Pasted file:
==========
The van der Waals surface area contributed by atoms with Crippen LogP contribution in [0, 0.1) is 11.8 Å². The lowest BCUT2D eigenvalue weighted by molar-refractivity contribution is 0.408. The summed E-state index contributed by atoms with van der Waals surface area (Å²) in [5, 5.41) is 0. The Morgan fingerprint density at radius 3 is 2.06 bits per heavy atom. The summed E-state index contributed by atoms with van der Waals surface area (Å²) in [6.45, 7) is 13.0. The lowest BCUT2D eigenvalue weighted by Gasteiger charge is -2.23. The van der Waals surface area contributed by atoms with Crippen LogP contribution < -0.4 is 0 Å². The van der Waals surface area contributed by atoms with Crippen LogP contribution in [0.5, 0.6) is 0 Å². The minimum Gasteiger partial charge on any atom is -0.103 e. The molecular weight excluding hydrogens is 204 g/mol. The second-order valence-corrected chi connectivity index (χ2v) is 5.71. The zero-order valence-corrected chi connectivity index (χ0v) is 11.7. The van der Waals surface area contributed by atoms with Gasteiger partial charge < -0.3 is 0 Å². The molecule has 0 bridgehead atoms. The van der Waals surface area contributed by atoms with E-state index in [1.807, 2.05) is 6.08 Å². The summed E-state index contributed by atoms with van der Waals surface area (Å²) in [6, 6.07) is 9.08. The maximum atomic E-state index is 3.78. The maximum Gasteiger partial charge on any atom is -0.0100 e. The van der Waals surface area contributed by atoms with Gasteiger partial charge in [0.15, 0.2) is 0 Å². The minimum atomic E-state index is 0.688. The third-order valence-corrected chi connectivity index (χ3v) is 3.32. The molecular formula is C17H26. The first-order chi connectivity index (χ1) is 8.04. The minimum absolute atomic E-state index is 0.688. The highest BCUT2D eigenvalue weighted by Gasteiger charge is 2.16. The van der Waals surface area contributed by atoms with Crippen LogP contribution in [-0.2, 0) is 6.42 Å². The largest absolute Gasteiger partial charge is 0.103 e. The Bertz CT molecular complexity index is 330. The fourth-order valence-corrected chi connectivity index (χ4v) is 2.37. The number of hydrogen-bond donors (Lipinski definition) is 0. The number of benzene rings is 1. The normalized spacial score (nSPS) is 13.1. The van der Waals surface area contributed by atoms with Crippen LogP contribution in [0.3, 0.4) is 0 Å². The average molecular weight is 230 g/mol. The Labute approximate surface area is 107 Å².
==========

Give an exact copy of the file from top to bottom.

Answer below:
The van der Waals surface area contributed by atoms with Crippen LogP contribution in [0, 0.1) is 11.8 Å². The lowest BCUT2D eigenvalue weighted by molar-refractivity contribution is 0.408. The summed E-state index contributed by atoms with van der Waals surface area (Å²) in [5, 5.41) is 0. The Morgan fingerprint density at radius 3 is 2.06 bits per heavy atom. The summed E-state index contributed by atoms with van der Waals surface area (Å²) in [6.45, 7) is 13.0. The lowest BCUT2D eigenvalue weighted by Gasteiger charge is -2.23. The van der Waals surface area contributed by atoms with Crippen LogP contribution < -0.4 is 0 Å². The van der Waals surface area contributed by atoms with Crippen LogP contribution in [0.5, 0.6) is 0 Å². The minimum Gasteiger partial charge on any atom is -0.103 e. The molecular weight excluding hydrogens is 204 g/mol. The second-order valence-corrected chi connectivity index (χ2v) is 5.71. The zero-order valence-corrected chi connectivity index (χ0v) is 11.7. The van der Waals surface area contributed by atoms with Gasteiger partial charge < -0.3 is 0 Å². The molecule has 0 bridgehead atoms. The van der Waals surface area contributed by atoms with E-state index in [1.807, 2.05) is 6.08 Å². The summed E-state index contributed by atoms with van der Waals surface area (Å²) in [6, 6.07) is 9.08. The maximum atomic E-state index is 3.78. The maximum Gasteiger partial charge on any atom is -0.0100 e. The van der Waals surface area contributed by atoms with Gasteiger partial charge in [0.15, 0.2) is 0 Å². The minimum atomic E-state index is 0.688. The third-order valence-corrected chi connectivity index (χ3v) is 3.32. The molecular formula is C17H26. The first-order chi connectivity index (χ1) is 8.04. The minimum absolute atomic E-state index is 0.688. The highest BCUT2D eigenvalue weighted by Gasteiger charge is 2.16. The van der Waals surface area contributed by atoms with Crippen LogP contribution in [-0.2, 0) is 6.42 Å². The largest absolute Gasteiger partial charge is 0.103 e. The Bertz CT molecular complexity index is 330. The fourth-order valence-corrected chi connectivity index (χ4v) is 2.37. The number of hydrogen-bond donors (Lipinski definition) is 0. The number of benzene rings is 1. The normalized spacial score (nSPS) is 13.1. The van der Waals surface area contributed by atoms with Crippen LogP contribution in [0.3, 0.4) is 0 Å². The average molecular weight is 230 g/mol. The Labute approximate surface area is 107 Å².